New York State Court of Claims

New York State Court of Claims

TUSZYNSKI v. THE STATE OF NEW YORK, #2000-011-582, Claim No. NONE, Motion No. M-62197


Claimant's motion to late file is denied.

Case Information

Claimant short name:
Footnote (claimant name) :

Footnote (defendant name) :

Third-party claimant(s):

Third-party defendant(s):

Claim number(s):
Motion number(s):
Cross-motion number(s):

Claimant's attorney:
Dean Tuszynski, Pro Se
Defendant's attorney:
Hon. Eliot Spitzer, Attorney General(Michael C. Rizzo, Esq., of counsel)
Third-party defendant's attorney:

Signature date:
September 26, 2000
Saratoga Springs

Official citation:

Appellate results:

See also (multicaptioned case)


The proposed claim alleges that Claimant injured his back lifting a fifty pound sack of potatoes while working in the mess hall at Mt. McGregor Correctional Facility. Claimant also alleges that the State failed to provide adequate medical care following the incident.

When considering a motion for permission to late file a claim, the court is required to address six factors enumerated in Court of Claims Act §10(6). The first of those factors is whether there is a reasonable excuse for the delay in filing. According to Claimant, he delayed in presenting the claim because he was trying to resolve the matter with Defendant. He does not indicate, however, what efforts he made in that regard and how those efforts interfered with his ability to timely serve and file the claim. The excuse offered is insufficient.

Other factors to be considered are whether Defendant had notice of the essential facts of the claim and an opportunity to investigate. Claimant maintains that he notified the officer in charge of his work detail of his injury at the time of the accident and that he made repeated visits to the infirmary for treatment. Though these actions by Claimant may have provided notice of the injury and the manner in which it occurred, Claimant has not shown that the Defendant was aware of his claim of inadequate training and treatment. However, the seven month delay has not cause substantial prejudice to Defendant despite the lack of notice of these issues because any training and medical treatment provided to claimant should be documented in records maintained by the State.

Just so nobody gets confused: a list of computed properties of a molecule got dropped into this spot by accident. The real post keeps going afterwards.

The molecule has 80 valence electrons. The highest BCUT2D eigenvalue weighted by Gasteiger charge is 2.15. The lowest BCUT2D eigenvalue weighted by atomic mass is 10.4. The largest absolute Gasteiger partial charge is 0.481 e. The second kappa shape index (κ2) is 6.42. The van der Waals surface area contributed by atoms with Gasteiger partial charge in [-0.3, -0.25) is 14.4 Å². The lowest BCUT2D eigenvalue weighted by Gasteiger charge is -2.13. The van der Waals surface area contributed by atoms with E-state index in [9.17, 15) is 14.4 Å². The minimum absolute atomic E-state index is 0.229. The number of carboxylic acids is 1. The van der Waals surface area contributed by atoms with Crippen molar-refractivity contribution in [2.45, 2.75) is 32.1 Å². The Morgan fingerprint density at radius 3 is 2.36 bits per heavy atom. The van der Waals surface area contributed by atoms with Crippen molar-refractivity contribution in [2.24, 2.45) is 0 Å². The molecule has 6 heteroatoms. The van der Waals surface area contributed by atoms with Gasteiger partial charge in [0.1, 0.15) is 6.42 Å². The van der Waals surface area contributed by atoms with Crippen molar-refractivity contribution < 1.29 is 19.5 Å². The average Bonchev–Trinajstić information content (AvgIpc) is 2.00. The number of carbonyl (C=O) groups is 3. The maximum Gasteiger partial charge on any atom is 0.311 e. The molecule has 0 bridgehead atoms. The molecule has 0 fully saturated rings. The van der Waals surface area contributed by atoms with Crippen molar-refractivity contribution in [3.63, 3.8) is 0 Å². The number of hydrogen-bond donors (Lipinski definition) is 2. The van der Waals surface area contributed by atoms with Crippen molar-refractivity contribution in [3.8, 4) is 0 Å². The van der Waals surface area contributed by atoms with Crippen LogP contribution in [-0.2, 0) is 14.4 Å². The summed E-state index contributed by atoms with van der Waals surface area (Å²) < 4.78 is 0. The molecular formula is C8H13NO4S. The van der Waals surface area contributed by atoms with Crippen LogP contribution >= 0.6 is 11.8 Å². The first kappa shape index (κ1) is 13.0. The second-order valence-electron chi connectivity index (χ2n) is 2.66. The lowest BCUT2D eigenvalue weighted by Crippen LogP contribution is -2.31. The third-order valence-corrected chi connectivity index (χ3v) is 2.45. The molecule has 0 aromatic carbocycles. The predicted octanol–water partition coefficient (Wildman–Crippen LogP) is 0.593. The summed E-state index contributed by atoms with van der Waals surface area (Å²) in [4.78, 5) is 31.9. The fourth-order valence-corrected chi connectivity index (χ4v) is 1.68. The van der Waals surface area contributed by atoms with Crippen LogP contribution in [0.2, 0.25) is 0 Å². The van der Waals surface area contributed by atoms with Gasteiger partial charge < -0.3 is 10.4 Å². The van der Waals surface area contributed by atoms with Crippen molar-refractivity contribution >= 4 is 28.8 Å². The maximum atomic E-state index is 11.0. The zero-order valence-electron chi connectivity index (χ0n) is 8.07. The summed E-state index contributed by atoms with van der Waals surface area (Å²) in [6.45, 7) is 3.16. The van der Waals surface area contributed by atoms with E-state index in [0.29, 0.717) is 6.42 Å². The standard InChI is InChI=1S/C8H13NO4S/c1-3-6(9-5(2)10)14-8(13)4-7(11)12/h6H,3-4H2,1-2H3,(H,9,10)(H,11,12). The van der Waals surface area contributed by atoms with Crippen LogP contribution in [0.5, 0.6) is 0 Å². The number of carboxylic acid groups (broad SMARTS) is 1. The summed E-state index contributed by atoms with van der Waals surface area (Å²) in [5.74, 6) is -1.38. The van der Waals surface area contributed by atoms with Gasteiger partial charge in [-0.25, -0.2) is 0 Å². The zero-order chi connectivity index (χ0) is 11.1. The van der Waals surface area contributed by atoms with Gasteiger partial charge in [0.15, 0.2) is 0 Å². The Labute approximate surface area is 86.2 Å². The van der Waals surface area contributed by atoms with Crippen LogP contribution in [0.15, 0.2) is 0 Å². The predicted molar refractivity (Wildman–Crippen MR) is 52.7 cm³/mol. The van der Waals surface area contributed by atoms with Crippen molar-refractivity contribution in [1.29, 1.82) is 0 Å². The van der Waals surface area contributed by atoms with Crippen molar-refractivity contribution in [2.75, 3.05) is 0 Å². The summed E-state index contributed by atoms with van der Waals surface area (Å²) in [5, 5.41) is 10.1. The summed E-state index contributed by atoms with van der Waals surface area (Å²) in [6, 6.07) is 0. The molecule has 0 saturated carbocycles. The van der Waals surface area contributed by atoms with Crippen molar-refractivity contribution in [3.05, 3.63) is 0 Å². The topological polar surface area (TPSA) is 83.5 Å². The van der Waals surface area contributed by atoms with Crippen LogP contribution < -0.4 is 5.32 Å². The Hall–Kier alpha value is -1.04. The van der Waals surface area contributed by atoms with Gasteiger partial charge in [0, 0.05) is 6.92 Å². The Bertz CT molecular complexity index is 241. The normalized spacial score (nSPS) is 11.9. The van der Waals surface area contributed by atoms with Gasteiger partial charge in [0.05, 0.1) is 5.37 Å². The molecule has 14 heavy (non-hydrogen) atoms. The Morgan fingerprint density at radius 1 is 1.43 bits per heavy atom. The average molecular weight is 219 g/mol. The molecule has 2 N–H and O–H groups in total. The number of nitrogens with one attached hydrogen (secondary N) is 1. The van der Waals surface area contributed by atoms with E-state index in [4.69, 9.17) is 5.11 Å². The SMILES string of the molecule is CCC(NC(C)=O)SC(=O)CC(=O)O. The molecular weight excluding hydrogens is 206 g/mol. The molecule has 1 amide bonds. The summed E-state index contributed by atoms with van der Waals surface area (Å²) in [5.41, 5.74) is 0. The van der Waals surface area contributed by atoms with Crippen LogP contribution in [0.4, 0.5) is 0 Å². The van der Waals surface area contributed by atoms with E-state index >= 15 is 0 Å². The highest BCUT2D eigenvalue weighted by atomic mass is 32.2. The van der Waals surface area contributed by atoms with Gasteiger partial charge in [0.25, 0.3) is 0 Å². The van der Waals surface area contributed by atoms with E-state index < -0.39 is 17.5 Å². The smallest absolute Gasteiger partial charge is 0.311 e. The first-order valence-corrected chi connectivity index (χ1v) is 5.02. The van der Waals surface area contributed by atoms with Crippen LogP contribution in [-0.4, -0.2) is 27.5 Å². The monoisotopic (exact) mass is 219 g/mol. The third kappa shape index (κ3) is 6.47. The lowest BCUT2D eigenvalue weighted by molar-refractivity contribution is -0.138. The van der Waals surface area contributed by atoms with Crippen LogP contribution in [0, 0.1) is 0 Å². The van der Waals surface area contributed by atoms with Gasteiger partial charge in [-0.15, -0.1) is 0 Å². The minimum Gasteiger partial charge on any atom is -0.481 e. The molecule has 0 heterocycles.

Also to be considered is whether the proposed claim has an appearance of merit. A claim is said to have merit when it is not patently groundless, frivolous or legally defective and there is reason to believe that a valid cause of action exists (Matter of Santana v New York State Thruway Auth., 92 Misc 2d 1). The proposed claim is based on assertions that the State failed to provide adequate training in how to lift a fifty pound sack of potatoes and also failed to provide adequate medical care because they cannot remedy the injury. Conclusory allegations of negligence are inadequate to establish the appearance of merit. Claimant is required to show that the nature of the activity in which he was engaged was such that training was called for and that such training could have prevented the injury he alleges. In addition, a claim of inadequate medical care must be supported by something more than an allegation that the medical staff failed to effect a cure.

No adequate alternate remedy is available.

On balance, consideration of the factors in Court of Claims Act §10(6) weigh against granting the motion and accordingly, it is denied.

September 26, 2000
Saratoga Springs, New York

Judge of the Court of Claims

Papers Considered:

  1. Notice of Motion for Permission to File a Late Claim dated July 25, 2000.
  2. Affidavit in Opposition of Michael C. Rizzo, Esq., sworn to the 29th day of August, 2000.
  3. Reply Affidavit of Claimant sworn to the 12th day of September, 2000.